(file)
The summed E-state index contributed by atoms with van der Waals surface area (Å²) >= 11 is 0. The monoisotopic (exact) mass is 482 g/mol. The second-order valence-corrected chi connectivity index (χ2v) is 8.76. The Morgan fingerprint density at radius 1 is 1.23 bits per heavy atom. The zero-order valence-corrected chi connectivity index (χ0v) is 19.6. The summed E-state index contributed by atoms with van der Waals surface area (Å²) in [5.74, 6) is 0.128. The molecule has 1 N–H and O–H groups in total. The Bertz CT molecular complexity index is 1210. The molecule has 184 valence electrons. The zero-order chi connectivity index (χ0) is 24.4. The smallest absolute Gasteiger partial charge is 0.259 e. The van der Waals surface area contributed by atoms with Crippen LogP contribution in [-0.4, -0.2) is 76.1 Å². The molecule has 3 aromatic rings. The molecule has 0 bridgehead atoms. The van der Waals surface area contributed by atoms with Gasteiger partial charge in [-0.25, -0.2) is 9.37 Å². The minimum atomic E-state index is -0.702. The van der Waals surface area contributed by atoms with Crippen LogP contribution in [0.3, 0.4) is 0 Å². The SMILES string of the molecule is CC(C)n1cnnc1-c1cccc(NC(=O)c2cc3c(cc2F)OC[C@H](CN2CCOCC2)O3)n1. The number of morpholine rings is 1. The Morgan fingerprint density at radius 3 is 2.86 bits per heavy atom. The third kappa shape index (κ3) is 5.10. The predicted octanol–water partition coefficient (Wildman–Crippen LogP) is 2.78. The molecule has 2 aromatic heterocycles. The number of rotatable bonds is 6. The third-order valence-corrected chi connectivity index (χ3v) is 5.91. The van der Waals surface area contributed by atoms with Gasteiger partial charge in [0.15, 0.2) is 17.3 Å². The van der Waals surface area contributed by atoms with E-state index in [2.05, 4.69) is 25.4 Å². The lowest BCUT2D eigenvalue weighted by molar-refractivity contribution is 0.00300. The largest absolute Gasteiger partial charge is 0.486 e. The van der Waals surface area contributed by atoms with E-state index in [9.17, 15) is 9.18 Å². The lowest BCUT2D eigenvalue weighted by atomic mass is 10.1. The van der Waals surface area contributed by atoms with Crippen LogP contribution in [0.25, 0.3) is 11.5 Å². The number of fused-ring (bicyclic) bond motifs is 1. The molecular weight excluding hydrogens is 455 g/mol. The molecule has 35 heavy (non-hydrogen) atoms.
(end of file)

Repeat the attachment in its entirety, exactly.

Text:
The summed E-state index contributed by atoms with van der Waals surface area (Å²) >= 11 is 0. The monoisotopic (exact) mass is 482 g/mol. The second-order valence-corrected chi connectivity index (χ2v) is 8.76. The Morgan fingerprint density at radius 1 is 1.23 bits per heavy atom. The zero-order valence-corrected chi connectivity index (χ0v) is 19.6. The summed E-state index contributed by atoms with van der Waals surface area (Å²) in [5.74, 6) is 0.128. The molecule has 1 N–H and O–H groups in total. The Bertz CT molecular complexity index is 1210. The molecule has 184 valence electrons. The zero-order chi connectivity index (χ0) is 24.4. The smallest absolute Gasteiger partial charge is 0.259 e. The van der Waals surface area contributed by atoms with Crippen LogP contribution in [-0.4, -0.2) is 76.1 Å². The molecule has 3 aromatic rings. The molecule has 0 bridgehead atoms. The van der Waals surface area contributed by atoms with Gasteiger partial charge in [-0.25, -0.2) is 9.37 Å². The minimum atomic E-state index is -0.702. The van der Waals surface area contributed by atoms with Crippen LogP contribution in [0.3, 0.4) is 0 Å². The SMILES string of the molecule is CC(C)n1cnnc1-c1cccc(NC(=O)c2cc3c(cc2F)OC[C@H](CN2CCOCC2)O3)n1. The number of morpholine rings is 1. The Morgan fingerprint density at radius 3 is 2.86 bits per heavy atom. The third kappa shape index (κ3) is 5.10. The predicted octanol–water partition coefficient (Wildman–Crippen LogP) is 2.78. The molecule has 2 aromatic heterocycles. The number of rotatable bonds is 6. The third-order valence-corrected chi connectivity index (χ3v) is 5.91. The van der Waals surface area contributed by atoms with Gasteiger partial charge in [0.15, 0.2) is 17.3 Å². The van der Waals surface area contributed by atoms with E-state index in [2.05, 4.69) is 25.4 Å². The lowest BCUT2D eigenvalue weighted by molar-refractivity contribution is 0.00300. The largest absolute Gasteiger partial charge is 0.486 e. The van der Waals surface area contributed by atoms with E-state index in [9.17, 15) is 9.18 Å². The lowest BCUT2D eigenvalue weighted by atomic mass is 10.1. The van der Waals surface area contributed by atoms with Crippen LogP contribution in [0.25, 0.3) is 11.5 Å². The number of fused-ring (bicyclic) bond motifs is 1. The molecular weight excluding hydrogens is 455 g/mol. The molecule has 35 heavy (non-hydrogen) atoms.